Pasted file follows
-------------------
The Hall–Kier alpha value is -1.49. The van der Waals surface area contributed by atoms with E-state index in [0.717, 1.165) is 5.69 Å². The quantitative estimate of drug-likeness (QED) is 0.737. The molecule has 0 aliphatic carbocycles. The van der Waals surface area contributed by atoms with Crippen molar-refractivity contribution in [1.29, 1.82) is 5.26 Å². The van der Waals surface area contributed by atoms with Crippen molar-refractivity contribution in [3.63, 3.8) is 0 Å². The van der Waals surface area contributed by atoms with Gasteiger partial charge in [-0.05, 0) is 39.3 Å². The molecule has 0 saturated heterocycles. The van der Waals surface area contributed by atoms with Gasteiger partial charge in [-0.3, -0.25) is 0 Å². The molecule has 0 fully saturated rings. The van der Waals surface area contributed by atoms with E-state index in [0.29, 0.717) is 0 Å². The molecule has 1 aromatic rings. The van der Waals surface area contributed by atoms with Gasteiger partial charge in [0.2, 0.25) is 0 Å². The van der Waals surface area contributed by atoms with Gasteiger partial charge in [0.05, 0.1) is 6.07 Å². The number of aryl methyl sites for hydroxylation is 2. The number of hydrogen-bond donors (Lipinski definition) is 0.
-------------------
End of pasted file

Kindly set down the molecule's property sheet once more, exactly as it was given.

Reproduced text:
The Hall–Kier alpha value is -1.49. The van der Waals surface area contributed by atoms with E-state index in [0.717, 1.165) is 5.69 Å². The quantitative estimate of drug-likeness (QED) is 0.737. The molecule has 0 aliphatic carbocycles. The van der Waals surface area contributed by atoms with Crippen molar-refractivity contribution in [1.29, 1.82) is 5.26 Å². The van der Waals surface area contributed by atoms with Crippen molar-refractivity contribution in [3.63, 3.8) is 0 Å². The van der Waals surface area contributed by atoms with Gasteiger partial charge in [-0.05, 0) is 39.3 Å². The molecule has 0 saturated heterocycles. The van der Waals surface area contributed by atoms with Gasteiger partial charge in [-0.3, -0.25) is 0 Å². The molecule has 0 fully saturated rings. The van der Waals surface area contributed by atoms with E-state index in [0.29, 0.717) is 0 Å². The molecule has 1 aromatic rings. The van der Waals surface area contributed by atoms with Gasteiger partial charge in [0.2, 0.25) is 0 Å². The van der Waals surface area contributed by atoms with Gasteiger partial charge in [0.05, 0.1) is 6.07 Å². The number of aryl methyl sites for hydroxylation is 2. The number of hydrogen-bond donors (Lipinski definition) is 0.